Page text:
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North Korean Captured in Gunfight; Police Search for Second Agent

October 25, 1995

PUYO, South Korea (AP) _ Thousands of soldiers and police swarmed over a remote mountain Wednesday, searching for a North Korean agent who fled a gunfight that killed one policeman and wounded two others.

Authorities said they captured one North Korean 100 miles south of the border Tuesday after the shootout. The search for a second infiltrator was suspended overnight and resumed at daybreak Wednesday.

``We have determined that they are North Korean spies,″ South Korea’s intelligence service said.

It was the second shootout in as many weeks between South Korean police and suspected spies from the North. Last week, authorities said they killed a northern agent, but his two accomplices escaped.

On Wednesday, more than 20,000 soldiers and police cordoned off Taego-bong mountain and the area near the village of Puyo. Soldiers dug foxholes as helicopters buzzed overhead, using loudspeakers to urge residents to report anything suspicious.

As daybreak came, the few cars moving in the area were stopped and inspected. Many shops were closed and students sent home early. The search was expanded to nearby areas in case the man, believed armed with a rifle and silencer-equipped pistol, might have escaped.

Police said the fugitive exchanged fire with troops twice overnight in an attempt to flee.

The captured man, Kim Do Shik, 33, told police Tuesday he slipped into South Korea in August. He refused to answer other questions, officials said.

Television showed his bloodied blue suit jacket. The national news agency Yonhap quoted police as saying they stripped Kim and had to keep him from hurting himself.

Kim later was taken to Seoul. Yonhap Television showed him being carried piggyback into a van, covered under a green blanket. Only his bare feet were visible. Yonhap said he looked ill.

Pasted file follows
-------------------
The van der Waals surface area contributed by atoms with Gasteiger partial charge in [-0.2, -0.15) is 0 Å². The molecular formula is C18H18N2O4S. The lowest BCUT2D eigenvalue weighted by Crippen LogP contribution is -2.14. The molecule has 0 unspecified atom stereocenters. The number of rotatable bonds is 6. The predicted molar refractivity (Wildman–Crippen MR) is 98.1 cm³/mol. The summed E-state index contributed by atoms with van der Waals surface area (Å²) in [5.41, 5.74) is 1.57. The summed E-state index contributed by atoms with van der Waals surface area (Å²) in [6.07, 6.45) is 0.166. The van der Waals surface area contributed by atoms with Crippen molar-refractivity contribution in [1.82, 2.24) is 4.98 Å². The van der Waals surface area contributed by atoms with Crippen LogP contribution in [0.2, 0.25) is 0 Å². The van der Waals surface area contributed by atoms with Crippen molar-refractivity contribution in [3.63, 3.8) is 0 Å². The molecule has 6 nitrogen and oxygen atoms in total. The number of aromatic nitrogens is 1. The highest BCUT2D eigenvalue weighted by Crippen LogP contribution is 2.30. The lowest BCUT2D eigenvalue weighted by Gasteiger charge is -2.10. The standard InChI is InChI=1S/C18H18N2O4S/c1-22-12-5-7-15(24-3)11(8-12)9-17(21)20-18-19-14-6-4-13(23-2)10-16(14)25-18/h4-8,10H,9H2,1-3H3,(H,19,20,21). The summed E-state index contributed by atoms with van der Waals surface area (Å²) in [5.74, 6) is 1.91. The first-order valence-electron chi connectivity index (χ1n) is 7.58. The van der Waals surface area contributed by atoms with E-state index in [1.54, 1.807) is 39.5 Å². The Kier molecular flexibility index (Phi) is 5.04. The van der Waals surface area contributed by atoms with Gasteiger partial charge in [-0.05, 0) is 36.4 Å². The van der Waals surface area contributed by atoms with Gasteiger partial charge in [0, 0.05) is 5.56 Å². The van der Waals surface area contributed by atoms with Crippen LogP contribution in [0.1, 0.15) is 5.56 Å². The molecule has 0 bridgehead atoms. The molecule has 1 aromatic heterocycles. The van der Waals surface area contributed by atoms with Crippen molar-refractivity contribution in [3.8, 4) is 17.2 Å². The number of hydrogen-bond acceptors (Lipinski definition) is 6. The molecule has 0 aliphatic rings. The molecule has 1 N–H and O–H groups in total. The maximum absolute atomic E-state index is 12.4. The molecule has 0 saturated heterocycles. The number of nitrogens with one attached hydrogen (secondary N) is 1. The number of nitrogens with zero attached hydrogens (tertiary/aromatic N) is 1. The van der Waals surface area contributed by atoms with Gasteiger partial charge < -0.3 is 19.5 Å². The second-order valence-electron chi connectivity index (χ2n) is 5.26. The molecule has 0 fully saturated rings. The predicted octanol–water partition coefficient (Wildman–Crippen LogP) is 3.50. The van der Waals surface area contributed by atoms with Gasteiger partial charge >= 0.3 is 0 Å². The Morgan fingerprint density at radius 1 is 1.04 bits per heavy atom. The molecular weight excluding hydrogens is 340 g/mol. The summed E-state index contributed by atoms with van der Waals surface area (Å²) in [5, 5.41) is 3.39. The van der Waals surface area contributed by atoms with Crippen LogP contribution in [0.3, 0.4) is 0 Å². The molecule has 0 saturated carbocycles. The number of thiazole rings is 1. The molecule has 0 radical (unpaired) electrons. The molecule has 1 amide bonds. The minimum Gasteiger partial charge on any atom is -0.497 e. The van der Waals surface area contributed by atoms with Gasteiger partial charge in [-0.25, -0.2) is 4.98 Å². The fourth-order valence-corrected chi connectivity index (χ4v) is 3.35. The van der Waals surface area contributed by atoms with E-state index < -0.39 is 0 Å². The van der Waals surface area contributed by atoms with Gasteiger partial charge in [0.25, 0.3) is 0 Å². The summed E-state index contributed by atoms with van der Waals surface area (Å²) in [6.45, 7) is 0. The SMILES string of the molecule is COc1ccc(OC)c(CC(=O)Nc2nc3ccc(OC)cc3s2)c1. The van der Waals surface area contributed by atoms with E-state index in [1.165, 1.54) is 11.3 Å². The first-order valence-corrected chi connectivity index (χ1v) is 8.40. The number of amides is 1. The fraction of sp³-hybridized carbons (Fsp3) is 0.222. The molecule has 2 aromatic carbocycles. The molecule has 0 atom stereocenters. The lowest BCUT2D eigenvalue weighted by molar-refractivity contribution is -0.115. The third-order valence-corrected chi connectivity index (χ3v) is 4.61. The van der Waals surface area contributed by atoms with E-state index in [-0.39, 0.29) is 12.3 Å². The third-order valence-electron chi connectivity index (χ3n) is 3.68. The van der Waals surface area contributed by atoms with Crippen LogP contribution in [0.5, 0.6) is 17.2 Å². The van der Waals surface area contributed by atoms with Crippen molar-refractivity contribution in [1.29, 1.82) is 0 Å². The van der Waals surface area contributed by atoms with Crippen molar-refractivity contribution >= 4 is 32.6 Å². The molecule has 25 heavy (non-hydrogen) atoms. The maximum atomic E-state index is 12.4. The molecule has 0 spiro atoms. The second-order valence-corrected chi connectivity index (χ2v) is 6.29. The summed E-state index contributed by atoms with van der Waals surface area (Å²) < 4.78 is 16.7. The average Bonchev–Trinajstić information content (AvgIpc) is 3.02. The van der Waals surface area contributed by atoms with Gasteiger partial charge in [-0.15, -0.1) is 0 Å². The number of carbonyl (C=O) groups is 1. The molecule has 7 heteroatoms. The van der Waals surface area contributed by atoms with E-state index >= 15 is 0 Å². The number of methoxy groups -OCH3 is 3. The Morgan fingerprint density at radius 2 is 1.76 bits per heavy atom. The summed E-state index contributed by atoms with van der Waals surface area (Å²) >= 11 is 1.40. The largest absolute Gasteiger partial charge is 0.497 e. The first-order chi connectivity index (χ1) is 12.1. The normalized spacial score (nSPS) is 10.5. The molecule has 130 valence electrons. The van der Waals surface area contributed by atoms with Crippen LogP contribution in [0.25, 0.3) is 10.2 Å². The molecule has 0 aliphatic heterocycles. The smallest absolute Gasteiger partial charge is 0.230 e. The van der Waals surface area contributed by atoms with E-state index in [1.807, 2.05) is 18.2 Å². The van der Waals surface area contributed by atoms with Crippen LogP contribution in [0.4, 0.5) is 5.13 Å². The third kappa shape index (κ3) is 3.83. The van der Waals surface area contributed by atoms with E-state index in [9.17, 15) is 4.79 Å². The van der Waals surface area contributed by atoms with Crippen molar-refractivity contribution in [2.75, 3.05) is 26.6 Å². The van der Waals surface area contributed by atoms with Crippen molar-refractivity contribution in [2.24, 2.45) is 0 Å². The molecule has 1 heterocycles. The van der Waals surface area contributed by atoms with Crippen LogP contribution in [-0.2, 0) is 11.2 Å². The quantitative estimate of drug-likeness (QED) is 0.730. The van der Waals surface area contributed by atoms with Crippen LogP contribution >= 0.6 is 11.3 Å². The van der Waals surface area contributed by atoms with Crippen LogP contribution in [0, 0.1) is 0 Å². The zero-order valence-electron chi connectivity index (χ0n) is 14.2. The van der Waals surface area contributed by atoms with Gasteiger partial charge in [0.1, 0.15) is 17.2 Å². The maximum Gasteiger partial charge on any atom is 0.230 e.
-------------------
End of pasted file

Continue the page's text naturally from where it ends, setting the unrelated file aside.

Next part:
Kim’s capture was especially shocking because it came so soon after the previous infiltration and because he had penetrated so far into the South.

Last week, South Korean guards shot and killed a man they identified as a North Korean infiltrator near the border. A two-day search failed to find two men believed to have accompanied him, but authorities believe they either died or returned to the North.

North Korea has called last week’s incident a South Korean ``fabrication.″ It did not immediately comment on Tuesday’s shootout.

Kim, armed with a pistol and silencer, was captured Tuesday after being wounded in the leg. A police officer was killed and two others seriously injured in the five-minute gunfight.

It was unclear how the incident would affect tense relations on the Korean Peninsula, site of the world’s most heavily armed border.

U.S. and South Korean military officials have said for months that the hard-line communist North might try some kind of provocation to force direct peace talks with Washington that would snub Seoul. An armistice has maintained a shaky peace since the 1950-53 Korean War.

The two Koreas, divided into the communist North and capitalist South after World War II, have remained hostile and remain officially at war.

The United States, which led a U.N. force backing the South after the North invaded in 1950, maintains 37,000 troops in South Korea.

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